When I don’t understand, my default will be trust.

When I’m frustrated, my default will be trust.

When all else fails, my default will be trust.

Frustration is going to happen as we read the Bible. We’re fallen sinners trying to comprehend the kingdom of God. But remember, God wants us to be a part of his kingdom – that much is crystal clear to me.

This is a good reminder to submit to the process of learning and being made new by him layer by layer.

All day long I put my hope in you.

Nothing else

The first time I heard this song was about a year ago at a Kari Jobe concert my friend brought me to, which was more of a worship service than a concert. We were a year into the pandemic and everyone was spaced out. But we were on our feet, on our knees, worshipping the God who never changes.

I loved this song immediately. It gave words to a prayer in my heart I couldn’t give words to myself. Isn’t that one of the most beautiful things about music?

Fast forward to now. I turned 34 this month. Looking back on the last year, I’ve learned a lot. It was a huge year for my husband and I. And one of the best things God developed in me was a desire for prayer.

Before this year, I never really tried too hard to pray outside of moments of crisis and little mental prayers through my day. Of course God had my devotion and my heart, but still the concept of sitting down just to pray was too overwhelming for me…I would always ask, “What is prayer?” It felt like too big a question. Untouchable. But honestly…is it? Is it really that complicated? Do we make it harder than it has to be?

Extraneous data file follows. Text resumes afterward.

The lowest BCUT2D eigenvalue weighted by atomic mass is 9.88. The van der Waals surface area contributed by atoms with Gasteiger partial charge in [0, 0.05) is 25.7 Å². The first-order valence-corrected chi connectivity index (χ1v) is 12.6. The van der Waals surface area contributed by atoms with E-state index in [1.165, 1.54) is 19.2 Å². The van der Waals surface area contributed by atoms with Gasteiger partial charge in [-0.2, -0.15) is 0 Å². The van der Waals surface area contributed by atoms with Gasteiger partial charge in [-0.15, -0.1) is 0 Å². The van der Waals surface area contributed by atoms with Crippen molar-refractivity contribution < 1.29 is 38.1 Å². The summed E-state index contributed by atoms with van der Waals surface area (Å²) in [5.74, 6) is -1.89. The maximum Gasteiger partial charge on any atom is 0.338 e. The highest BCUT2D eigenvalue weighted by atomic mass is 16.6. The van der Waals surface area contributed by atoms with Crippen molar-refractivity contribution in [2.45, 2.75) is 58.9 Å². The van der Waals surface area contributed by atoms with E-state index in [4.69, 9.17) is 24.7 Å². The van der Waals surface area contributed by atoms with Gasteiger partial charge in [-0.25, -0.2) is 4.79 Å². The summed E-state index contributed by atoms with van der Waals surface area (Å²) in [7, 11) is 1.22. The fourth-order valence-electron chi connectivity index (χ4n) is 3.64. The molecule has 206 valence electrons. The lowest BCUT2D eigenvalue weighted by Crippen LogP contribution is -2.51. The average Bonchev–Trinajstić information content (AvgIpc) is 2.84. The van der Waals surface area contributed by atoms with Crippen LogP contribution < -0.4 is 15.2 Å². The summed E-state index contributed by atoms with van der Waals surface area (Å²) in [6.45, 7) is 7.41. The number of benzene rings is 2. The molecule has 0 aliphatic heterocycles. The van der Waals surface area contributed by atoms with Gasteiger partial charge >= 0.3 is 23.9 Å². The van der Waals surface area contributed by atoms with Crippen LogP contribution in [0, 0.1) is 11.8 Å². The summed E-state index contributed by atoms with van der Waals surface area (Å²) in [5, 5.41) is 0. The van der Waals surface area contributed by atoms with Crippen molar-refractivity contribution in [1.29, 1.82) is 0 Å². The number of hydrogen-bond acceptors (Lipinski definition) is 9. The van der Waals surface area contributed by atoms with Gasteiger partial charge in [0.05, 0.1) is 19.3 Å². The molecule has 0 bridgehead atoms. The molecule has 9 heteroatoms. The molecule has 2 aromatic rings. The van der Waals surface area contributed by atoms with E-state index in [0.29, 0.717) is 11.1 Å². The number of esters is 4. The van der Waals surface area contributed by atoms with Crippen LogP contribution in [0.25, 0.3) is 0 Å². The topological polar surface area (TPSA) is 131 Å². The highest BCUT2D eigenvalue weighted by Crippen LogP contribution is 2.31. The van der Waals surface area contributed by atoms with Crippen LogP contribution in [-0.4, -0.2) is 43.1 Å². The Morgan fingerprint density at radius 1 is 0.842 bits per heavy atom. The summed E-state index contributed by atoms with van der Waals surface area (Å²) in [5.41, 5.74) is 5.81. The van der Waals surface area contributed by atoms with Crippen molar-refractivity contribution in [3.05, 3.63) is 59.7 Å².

I think so.

I did.

When I sit to pray now, to seek wisdom from God, I think about all the stories of him I’ve read in the Bible. How he created this planet I live on and everything in it and around it and outside of it. I think about how he parted a sea for a nation to walk through. The laws of physics, economics, social standards… all submit to him. That is who I’m talking to.

And he meets with me about my life. My mundane, small, sometimes seemingly too small life. Yes, he meets with me about my life. I ask for wisdom with my money and he gives it. He advises me. I ask for help on behalf of my loved ones and he helps. He sees how my heart aches as they go through their own battles. Nothing is too big for him, and nothing is too small. Consider that incredibly true fact each and every time you meet with him.

Daniel Henderson recently spoke at our church, and he said something that finally broke down the walls surrounding prayer. He said no one is good at prayer. That phrase set me free. Because that’s exactly what held me back for too many years… I wasn’t good at it.

No one is good at prayer. There’s not a bar we have to reach. We can’t fail at this. Prayer isn’t even about our skills of conversation or knowledge of theology anyway – it’s about God and his love for us.

So how does all this tie in with this song? This song starts with God. There is nothing too big, to small, too complicated or too simple. And it’s not about us. Sure, it’s about us in the way that we’re the ones needing his help. But it’s only God that can truly help. And he knows the best way to help.

This is how I want my life to be. Starting first with God. Coming boldly and humbly before him in prayer each day. Good at it or not.

Nothing else. When I start with God, all other things flow from there.

I'm caught up in Your presence
I just want to sit here at Your feet
I'm caught up in this holy moment
I never wanna leave
Oh, I'm not here for blessings
Jesus, You don't owe me anything
More than anything that You can do
I just want You